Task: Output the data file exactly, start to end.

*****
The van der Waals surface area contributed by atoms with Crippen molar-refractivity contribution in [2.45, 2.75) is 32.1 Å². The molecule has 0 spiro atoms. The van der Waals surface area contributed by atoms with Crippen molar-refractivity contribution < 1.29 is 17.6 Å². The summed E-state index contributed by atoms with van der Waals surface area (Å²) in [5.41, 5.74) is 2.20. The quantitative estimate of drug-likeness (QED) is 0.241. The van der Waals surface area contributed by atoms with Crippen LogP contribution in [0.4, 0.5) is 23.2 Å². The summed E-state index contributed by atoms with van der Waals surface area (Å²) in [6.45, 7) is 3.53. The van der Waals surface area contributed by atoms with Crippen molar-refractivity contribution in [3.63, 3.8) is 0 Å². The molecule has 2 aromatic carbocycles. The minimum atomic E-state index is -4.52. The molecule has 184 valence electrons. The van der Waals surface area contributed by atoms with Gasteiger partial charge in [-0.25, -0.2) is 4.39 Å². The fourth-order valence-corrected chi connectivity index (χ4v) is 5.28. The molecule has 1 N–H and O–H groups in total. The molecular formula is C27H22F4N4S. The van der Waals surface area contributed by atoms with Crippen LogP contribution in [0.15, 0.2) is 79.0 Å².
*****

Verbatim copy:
The van der Waals surface area contributed by atoms with Crippen molar-refractivity contribution in [2.45, 2.75) is 32.1 Å². The molecule has 0 spiro atoms. The van der Waals surface area contributed by atoms with Crippen molar-refractivity contribution < 1.29 is 17.6 Å². The summed E-state index contributed by atoms with van der Waals surface area (Å²) in [5.41, 5.74) is 2.20. The quantitative estimate of drug-likeness (QED) is 0.241. The van der Waals surface area contributed by atoms with Crippen LogP contribution in [0.4, 0.5) is 23.2 Å². The summed E-state index contributed by atoms with van der Waals surface area (Å²) in [6.45, 7) is 3.53. The van der Waals surface area contributed by atoms with Crippen molar-refractivity contribution in [3.63, 3.8) is 0 Å². The molecule has 2 aromatic carbocycles. The minimum atomic E-state index is -4.52. The molecule has 184 valence electrons. The van der Waals surface area contributed by atoms with Gasteiger partial charge in [-0.25, -0.2) is 4.39 Å². The fourth-order valence-corrected chi connectivity index (χ4v) is 5.28. The molecule has 1 N–H and O–H groups in total. The molecular formula is C27H22F4N4S. The van der Waals surface area contributed by atoms with Crippen LogP contribution in [0.15, 0.2) is 79.0 Å².